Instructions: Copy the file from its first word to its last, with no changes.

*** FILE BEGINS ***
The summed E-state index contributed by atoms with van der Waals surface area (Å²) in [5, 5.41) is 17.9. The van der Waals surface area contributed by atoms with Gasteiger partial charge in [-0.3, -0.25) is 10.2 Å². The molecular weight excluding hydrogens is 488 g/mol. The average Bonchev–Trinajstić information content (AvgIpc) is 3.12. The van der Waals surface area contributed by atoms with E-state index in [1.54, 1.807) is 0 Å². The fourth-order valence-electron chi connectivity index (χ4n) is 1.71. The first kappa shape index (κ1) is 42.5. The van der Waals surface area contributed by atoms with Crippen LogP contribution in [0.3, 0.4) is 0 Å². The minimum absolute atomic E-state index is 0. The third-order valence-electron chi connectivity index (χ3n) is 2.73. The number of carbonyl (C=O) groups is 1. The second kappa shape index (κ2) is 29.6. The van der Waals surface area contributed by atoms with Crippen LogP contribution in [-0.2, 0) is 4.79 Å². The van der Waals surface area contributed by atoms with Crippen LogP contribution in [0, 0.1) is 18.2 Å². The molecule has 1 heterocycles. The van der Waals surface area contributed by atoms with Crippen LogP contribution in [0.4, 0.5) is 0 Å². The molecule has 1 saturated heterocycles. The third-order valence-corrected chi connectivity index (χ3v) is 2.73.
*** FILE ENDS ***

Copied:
The summed E-state index contributed by atoms with van der Waals surface area (Å²) in [5, 5.41) is 17.9. The van der Waals surface area contributed by atoms with Gasteiger partial charge in [-0.3, -0.25) is 10.2 Å². The molecular weight excluding hydrogens is 488 g/mol. The average Bonchev–Trinajstić information content (AvgIpc) is 3.12. The van der Waals surface area contributed by atoms with E-state index in [1.54, 1.807) is 0 Å². The fourth-order valence-electron chi connectivity index (χ4n) is 1.71. The first kappa shape index (κ1) is 42.5. The van der Waals surface area contributed by atoms with Crippen LogP contribution in [0.3, 0.4) is 0 Å². The minimum absolute atomic E-state index is 0. The third-order valence-electron chi connectivity index (χ3n) is 2.73. The number of carbonyl (C=O) groups is 1. The second kappa shape index (κ2) is 29.6. The van der Waals surface area contributed by atoms with Crippen LogP contribution in [-0.2, 0) is 4.79 Å². The van der Waals surface area contributed by atoms with Crippen LogP contribution in [0, 0.1) is 18.2 Å². The molecule has 1 heterocycles. The van der Waals surface area contributed by atoms with Crippen LogP contribution in [0.4, 0.5) is 0 Å². The molecule has 1 saturated heterocycles. The third-order valence-corrected chi connectivity index (χ3v) is 2.73.